The surprising downsides to planting trillions of trees

“Solving a problem as vast as climate change or biodiversity loss is never as straightforward as planting lots of trees. People often think, “We’ll just plant trees and call that a restoration project, and we’ll exonerate our carbon sins,” said Robin Chazdon, a forest researcher at the University of the Sunshine Coast. Usually, she said, “that fails.”

Buzzy tree-planting programs tend to obscure the fact that restoration requires a long-term commitment of resources and many years of monitoring. “We should just stop thinking about only tree-planting,” as climate scientist Lalisa Duguma has said. “It has to be tree-growing.” Even fast-growing trees take at least three years to mature, he added, while others can require eight years or more. “If our thinking of growing trees is downgraded to planting trees, we miss that big part of the investment that is required,” Duguma said.”

” A bigger problem still is that many large planting campaigns don’t account for the underlying social or economic conditions that fuel deforestation in the first place. People may cut down trees to collect firewood or carve out land for their animals. In those cases, putting seedlings in the ground won’t do much to end deforestation. “Planting trees might not be the intervention,” Fleischman said. “The intervention might be giving people a substitute for firewood.””

“there are plenty of successful restoration programs — and they’re getting better, said Chazdon, who’s also an adviser for the WEF trillion trees campaign. “There is ample evidence that when restoration is done properly, it works,” she said.”

A Jobs-Killing Civilian Climate Corps Is Not the Way To Fix Climate Change

“The backlog of forest restoration projects suggests that there are issues on public lands that really need to be addressed, but that is not an argument for creating a vast new federal bureaucracy with as many as 1.5 million government employees.”

It’s time to freak out about methane emissions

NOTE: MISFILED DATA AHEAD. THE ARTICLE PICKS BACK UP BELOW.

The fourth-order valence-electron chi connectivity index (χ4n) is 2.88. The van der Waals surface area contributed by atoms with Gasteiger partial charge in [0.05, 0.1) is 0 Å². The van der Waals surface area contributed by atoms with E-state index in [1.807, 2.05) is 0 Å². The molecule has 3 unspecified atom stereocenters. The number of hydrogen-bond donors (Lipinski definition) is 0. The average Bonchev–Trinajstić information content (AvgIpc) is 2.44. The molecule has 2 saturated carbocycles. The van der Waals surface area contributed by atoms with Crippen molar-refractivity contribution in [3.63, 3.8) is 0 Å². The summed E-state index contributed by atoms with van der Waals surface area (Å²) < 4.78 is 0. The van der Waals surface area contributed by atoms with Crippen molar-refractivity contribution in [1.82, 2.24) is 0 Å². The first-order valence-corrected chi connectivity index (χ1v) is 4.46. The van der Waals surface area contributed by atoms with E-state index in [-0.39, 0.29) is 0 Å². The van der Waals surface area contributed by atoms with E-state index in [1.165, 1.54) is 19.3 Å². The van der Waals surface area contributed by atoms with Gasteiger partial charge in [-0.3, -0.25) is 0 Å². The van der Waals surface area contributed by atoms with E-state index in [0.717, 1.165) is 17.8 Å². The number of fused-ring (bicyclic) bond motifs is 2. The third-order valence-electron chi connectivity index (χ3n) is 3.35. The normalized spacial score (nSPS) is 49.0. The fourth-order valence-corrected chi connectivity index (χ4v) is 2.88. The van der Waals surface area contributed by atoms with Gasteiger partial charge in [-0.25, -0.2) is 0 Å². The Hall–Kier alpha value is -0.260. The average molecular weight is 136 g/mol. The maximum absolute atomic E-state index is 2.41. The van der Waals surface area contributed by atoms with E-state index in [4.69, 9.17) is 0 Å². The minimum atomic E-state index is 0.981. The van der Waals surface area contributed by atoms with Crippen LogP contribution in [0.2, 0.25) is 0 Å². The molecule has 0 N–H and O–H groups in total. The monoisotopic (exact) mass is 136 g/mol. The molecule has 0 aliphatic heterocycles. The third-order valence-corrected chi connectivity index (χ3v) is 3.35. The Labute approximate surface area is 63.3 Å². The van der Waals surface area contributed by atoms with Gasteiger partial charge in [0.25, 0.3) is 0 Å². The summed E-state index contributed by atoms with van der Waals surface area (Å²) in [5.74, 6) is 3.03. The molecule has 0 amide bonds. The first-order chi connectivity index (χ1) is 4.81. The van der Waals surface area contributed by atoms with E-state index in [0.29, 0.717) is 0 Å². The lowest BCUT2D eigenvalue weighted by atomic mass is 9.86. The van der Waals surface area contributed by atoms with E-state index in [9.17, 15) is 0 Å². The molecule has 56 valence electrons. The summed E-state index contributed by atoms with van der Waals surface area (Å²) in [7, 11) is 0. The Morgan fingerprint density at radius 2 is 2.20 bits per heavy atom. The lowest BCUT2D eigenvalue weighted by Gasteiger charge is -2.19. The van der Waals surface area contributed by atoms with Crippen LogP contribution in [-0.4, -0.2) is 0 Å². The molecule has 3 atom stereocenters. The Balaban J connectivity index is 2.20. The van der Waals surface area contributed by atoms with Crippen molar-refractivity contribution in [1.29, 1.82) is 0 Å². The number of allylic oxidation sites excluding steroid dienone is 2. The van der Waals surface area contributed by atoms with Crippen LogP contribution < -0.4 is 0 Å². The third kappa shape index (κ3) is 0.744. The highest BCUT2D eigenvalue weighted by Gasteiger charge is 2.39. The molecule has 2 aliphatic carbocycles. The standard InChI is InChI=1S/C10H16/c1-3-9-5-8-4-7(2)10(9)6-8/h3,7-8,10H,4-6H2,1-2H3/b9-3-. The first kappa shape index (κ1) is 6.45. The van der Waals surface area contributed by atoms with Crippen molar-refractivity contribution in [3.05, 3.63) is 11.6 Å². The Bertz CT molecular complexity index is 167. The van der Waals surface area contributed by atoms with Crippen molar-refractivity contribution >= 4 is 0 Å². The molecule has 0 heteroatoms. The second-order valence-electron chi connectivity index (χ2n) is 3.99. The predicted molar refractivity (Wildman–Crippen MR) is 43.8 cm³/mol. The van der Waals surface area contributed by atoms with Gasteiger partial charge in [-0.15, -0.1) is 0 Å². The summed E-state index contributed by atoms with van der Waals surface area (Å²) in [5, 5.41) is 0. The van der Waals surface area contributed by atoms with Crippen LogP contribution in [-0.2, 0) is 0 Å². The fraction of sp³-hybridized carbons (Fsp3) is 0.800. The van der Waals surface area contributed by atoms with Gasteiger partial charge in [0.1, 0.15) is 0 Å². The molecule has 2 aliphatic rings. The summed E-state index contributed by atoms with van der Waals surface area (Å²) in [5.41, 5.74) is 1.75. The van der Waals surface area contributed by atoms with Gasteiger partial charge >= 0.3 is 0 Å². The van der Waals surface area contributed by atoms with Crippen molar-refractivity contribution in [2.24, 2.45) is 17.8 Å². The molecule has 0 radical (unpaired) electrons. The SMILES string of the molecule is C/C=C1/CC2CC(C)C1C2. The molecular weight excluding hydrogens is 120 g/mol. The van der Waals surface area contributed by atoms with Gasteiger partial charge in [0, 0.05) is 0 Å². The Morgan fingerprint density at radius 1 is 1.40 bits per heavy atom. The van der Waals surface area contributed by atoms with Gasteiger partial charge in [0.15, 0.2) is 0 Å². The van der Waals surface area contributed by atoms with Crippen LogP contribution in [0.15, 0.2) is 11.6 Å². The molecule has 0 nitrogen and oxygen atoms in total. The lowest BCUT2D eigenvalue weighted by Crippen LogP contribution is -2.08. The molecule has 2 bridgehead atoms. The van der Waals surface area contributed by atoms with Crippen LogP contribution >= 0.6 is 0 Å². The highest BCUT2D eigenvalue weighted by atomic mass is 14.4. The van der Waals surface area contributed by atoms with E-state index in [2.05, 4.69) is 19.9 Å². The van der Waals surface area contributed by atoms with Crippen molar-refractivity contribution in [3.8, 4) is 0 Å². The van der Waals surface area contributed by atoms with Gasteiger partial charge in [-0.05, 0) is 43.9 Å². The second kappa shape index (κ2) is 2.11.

“In the public conversation about climate change, methane has gotten too little attention for too long. Many people may be unaware that humans have been spewing a greenhouse gas that’s even more potent than carbon dioxide into the atmosphere at a rate not seen in at least 800,000 years. It harms air quality and comes from sources as varied as oil and gas pipelines to landfills and cows. But methane and other greenhouse gases, including hydroflurocarbons, ozone, nitrogen dioxides, and sulfur oxides, are finally getting the attention they deserve — thanks largely to advances in the science.

Until the past few years, methane’s relative obscurity made sense. Carbon dioxide (CO2) is by far the largest contributor to climate change, and it comes from recognizable fossil fuel sources such as car tailpipes, coal smokestacks, and burning gas and oil. The most troubling part is that it sticks around in the atmosphere for hundreds of years, making climate change not just a problem for us now, but generations well into the future. Carbon is now embedded in our language, from “carbon footprint” to “zero-carbon lifestyle.””

“Even though methane is not nearly as well understood as carbon, it’s playing an enormous role in the climate crisis. It’s at least 80 times as effective at trapping heat than carbon in a 20-year period, but starts to dissipate in the atmosphere in a matter of years. If this is the “decisive decade” to take action, as the Biden administration has said, then a methane strategy has to be at the center of any policy for tackling global warming.

Methane could mean the difference between a rapidly warming planet changing too quickly and drastically for humanity to handle, and buying the planet some much-needed time to get a handle on the longer-term problem of fossil fuels and carbon pollution.”

“Identifying the millions of sources of methane around the globe isn’t so simple. Cattle release methane, and so does decomposing organic material. All the food waste that goes into landfills release methane. And natural gas is almost entirely methane.

If you’ve heard politicians call natural gas a “bridge fuel,” what they mean is that natural gas emits less carbon dioxide than coal. It’s wrong to call it clean, because burning methane still releases carbon — and methane that escapes without burning is a powerful warmer.”

“Environmental Defense Fund, which has commissioned flights to monitor methane over Texas oil and gas fields, has found that oil fields in the US are leaking 60 percent more methane than the Environmental Protection Agency estimates. University of Michigan scientist Eric Kort found methane spewing from offshore wells at far higher rates than previously understood. The environmental group Earthworks, using expensive, on-the-ground camera equipment, helped track down some sites that were repeat offenders of venting methane into the atmosphere.